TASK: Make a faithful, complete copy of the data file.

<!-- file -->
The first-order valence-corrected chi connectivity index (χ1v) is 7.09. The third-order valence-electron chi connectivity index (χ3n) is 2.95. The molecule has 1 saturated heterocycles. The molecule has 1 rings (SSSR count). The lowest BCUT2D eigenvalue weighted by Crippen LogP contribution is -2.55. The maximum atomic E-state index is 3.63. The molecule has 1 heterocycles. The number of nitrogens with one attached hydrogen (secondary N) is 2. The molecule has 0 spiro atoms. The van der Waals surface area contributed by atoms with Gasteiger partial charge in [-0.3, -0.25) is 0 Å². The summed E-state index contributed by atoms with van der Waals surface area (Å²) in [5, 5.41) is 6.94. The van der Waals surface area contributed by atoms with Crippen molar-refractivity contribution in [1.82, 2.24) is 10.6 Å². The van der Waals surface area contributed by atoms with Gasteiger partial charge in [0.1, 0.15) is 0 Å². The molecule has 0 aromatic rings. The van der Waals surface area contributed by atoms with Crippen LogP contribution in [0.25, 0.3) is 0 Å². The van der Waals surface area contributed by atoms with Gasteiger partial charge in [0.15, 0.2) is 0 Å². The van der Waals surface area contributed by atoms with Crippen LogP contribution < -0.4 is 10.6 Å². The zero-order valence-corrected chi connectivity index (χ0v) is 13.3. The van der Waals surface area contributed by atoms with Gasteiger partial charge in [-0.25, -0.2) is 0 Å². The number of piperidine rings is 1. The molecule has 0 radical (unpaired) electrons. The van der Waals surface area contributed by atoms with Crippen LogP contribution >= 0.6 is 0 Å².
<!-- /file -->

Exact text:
The first-order valence-corrected chi connectivity index (χ1v) is 7.09. The third-order valence-electron chi connectivity index (χ3n) is 2.95. The molecule has 1 saturated heterocycles. The molecule has 1 rings (SSSR count). The lowest BCUT2D eigenvalue weighted by Crippen LogP contribution is -2.55. The maximum atomic E-state index is 3.63. The molecule has 1 heterocycles. The number of nitrogens with one attached hydrogen (secondary N) is 2. The molecule has 0 spiro atoms. The van der Waals surface area contributed by atoms with Gasteiger partial charge in [-0.3, -0.25) is 0 Å². The summed E-state index contributed by atoms with van der Waals surface area (Å²) in [5, 5.41) is 6.94. The van der Waals surface area contributed by atoms with Crippen molar-refractivity contribution in [1.82, 2.24) is 10.6 Å². The van der Waals surface area contributed by atoms with Gasteiger partial charge in [0.1, 0.15) is 0 Å². The molecule has 0 aromatic rings. The van der Waals surface area contributed by atoms with Crippen LogP contribution in [0.25, 0.3) is 0 Å². The van der Waals surface area contributed by atoms with Gasteiger partial charge in [0.15, 0.2) is 0 Å². The van der Waals surface area contributed by atoms with Crippen LogP contribution < -0.4 is 10.6 Å². The zero-order valence-corrected chi connectivity index (χ0v) is 13.3. The van der Waals surface area contributed by atoms with Gasteiger partial charge in [-0.25, -0.2) is 0 Å². The number of piperidine rings is 1. The molecule has 0 radical (unpaired) electrons. The van der Waals surface area contributed by atoms with Crippen LogP contribution >= 0.6 is 0 Å².